I remember a friend who was a nurse in her professional life telling me about “see one, do one, teach one”. So much of her work was focused on manual procedures that this is the strategy that was called upon to learn and demonstrate a wide variety of skills, including injections, blood draws, starting an IV and changing linens from under a bed-ridden, immobile patient. I also like the idea that everyone becomes a teacher in this way of learning new skills. The transition from student to teacher is realized one incremental skill set at a time until a competent nurse is born. Along the way, the opportunity to share what is known further strengthens all nurses, both students and teachers. Vygotsky called this the Zone of Proximal Development: this easing off of oversight and support. A teen teaching a younger child a skill they have mastered serves them in confidence and agency. Don’t be afraid to delegate some of this teaching to your teen.

In her book, Your Turn – How to be an Adult, Julie Lythcott-Haims takes this idea and applies it to the skills needed for a young person to make the transition from dependent teen to independent adult. Lythcott-Haims’ variation on this theme is

  1. Do it for them (they observe you doing it)
  2. Do it with them (together you get it done)
  3. Watch them do it (you supervise, offering help as needed)
  4. They can do it alone

I’ll close with a brief brainstorm of skills that are necessary for adulting. I encourage you to add to this list and get going offering experiences that offer a chance to observe, to collaborate, to demonstrate with supervision/guidance and finally, to realize independently. It would be wise to sit down with your teen to consider additions to this list, too!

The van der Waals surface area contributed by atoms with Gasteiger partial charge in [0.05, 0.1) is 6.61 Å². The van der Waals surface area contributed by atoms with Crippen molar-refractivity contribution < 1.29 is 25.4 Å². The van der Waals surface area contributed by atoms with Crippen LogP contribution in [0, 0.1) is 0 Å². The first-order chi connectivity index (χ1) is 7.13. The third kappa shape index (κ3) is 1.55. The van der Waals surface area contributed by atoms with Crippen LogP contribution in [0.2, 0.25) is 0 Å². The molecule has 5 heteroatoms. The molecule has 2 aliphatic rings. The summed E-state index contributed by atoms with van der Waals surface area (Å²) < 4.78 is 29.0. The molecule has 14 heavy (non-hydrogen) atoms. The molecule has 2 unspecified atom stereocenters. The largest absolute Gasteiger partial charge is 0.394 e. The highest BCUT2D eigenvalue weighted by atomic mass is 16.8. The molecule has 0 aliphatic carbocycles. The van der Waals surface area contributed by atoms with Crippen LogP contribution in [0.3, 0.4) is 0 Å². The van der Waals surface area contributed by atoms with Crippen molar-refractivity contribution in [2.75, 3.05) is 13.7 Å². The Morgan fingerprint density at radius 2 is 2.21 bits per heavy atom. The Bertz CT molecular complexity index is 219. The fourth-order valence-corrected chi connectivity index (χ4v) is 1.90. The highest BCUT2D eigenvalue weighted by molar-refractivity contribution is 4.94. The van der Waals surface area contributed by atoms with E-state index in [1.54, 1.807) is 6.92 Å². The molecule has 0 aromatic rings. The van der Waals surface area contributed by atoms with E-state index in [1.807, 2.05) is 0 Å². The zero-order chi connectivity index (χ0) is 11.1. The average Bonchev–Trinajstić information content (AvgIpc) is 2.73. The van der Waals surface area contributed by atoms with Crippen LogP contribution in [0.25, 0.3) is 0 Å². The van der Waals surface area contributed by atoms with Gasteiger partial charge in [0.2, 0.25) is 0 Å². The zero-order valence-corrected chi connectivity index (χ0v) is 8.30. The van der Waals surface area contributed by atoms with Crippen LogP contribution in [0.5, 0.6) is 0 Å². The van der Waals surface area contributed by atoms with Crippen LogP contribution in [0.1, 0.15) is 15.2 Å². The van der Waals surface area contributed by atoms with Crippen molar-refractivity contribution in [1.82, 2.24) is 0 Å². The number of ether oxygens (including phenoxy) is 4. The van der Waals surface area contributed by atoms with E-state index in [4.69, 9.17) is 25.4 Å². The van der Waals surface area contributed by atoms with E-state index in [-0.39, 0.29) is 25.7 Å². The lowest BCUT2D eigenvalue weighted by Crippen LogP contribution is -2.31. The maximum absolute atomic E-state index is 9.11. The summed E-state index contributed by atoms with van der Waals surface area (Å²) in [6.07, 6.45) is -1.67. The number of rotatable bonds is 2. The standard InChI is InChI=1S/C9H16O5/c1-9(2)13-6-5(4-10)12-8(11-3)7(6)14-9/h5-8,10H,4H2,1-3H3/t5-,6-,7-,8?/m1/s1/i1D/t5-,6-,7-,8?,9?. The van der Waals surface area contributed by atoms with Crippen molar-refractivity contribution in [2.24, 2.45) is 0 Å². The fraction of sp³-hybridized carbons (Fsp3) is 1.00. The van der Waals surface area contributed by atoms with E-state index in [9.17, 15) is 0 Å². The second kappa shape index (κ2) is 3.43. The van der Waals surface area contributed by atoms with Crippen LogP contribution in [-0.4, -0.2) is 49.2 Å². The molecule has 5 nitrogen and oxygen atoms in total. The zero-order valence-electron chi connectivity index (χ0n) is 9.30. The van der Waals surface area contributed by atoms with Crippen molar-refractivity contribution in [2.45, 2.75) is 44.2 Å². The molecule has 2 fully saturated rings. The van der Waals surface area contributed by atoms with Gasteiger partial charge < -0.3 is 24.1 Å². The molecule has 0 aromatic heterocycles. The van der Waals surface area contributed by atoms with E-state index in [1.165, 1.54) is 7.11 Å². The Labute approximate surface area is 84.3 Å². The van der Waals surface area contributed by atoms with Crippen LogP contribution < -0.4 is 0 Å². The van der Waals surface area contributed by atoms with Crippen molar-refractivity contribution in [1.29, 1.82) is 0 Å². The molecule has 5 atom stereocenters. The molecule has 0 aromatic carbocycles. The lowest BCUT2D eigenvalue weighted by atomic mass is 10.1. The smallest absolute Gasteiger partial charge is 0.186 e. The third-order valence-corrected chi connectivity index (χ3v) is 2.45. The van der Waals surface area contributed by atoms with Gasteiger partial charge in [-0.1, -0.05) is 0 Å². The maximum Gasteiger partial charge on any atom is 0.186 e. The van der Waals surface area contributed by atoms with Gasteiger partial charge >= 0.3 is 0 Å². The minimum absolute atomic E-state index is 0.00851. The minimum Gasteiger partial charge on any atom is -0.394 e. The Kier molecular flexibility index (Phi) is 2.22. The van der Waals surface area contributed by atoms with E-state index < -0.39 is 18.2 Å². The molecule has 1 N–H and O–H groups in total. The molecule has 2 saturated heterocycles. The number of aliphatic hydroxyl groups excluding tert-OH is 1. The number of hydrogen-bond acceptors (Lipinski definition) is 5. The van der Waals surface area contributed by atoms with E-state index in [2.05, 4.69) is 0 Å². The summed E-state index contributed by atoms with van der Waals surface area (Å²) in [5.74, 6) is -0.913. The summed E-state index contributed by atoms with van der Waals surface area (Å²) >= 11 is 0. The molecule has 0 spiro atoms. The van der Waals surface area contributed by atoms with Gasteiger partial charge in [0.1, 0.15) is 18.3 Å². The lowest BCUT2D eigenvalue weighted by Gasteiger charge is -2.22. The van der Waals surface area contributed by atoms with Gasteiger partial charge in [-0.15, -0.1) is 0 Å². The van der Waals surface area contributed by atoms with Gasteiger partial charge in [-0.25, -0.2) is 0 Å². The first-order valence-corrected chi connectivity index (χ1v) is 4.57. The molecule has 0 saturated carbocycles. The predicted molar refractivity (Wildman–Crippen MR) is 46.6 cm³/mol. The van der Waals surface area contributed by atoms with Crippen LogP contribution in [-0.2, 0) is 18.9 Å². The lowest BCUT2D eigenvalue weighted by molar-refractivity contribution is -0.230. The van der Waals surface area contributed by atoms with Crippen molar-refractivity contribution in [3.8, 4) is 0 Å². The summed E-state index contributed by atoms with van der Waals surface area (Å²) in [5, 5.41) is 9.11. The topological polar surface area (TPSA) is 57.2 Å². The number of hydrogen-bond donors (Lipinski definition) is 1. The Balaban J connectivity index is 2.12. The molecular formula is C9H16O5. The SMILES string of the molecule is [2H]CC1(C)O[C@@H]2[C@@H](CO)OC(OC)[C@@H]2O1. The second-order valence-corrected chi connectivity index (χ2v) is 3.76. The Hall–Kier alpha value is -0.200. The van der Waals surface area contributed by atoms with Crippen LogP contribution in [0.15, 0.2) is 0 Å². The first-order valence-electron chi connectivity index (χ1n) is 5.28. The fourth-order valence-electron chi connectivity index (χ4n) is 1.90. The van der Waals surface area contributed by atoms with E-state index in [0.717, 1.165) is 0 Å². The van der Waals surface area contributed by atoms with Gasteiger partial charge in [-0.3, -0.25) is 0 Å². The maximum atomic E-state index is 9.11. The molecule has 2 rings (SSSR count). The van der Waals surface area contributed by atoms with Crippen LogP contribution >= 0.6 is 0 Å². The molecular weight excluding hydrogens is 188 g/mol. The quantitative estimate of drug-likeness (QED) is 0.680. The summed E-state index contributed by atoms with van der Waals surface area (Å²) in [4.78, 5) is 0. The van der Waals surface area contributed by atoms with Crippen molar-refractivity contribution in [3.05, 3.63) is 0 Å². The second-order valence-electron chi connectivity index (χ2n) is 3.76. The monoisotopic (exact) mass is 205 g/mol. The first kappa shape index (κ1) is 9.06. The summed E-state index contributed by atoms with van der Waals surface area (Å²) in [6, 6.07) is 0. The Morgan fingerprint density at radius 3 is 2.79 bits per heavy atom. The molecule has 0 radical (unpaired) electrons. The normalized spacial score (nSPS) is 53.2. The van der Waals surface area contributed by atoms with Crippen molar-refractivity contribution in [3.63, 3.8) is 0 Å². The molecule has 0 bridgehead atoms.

Laundry                               Citizenship                              Meal Planning                  Budgeting & Shopping

Meal Prep/Cooking             Housekeeping/Maintenance   First Aide                        Vehicle Maintenance

Basic Nutrition                    Home Ownership                  Water & Fire Safety          Tools to Stay Organized

How to be assertive            Rights                                   How to write resume’/find a job

Time Management/Scheduling                                         How to use public transportation/read a map



  1. Check out the AZAFAP Event Calendar at https://azafap.gnosishosting.net/Events/Calendar.
  2. Our Friday night Happy Hour and Tuesday afternoon Coffee Chat continue. Some find me and a single other participant; others find a conversation among 4 to 6 people. The topics range from the silly to what hobbies have us in their grip to what life has thrown in our path. If you ever find yourself wanting a bit of grown-up conversation, consider joining us (check your email for the unchanging link).
  3. Registration is also open for our regional Circles of Supportive Families. Reach out to find another parent who understands.
  4. I encourage you to check out what Dr. Bruce Perry has to offer. Find his thoughts at https://www.pcaaz.org/wp-content/uploads/2019/07/B21-Insightful-Caregiving-Intimacy.pdf and at https://www.neurosequential.com/covid-19-resources

Thanks for listening. Take care of yourself so you can take care of others.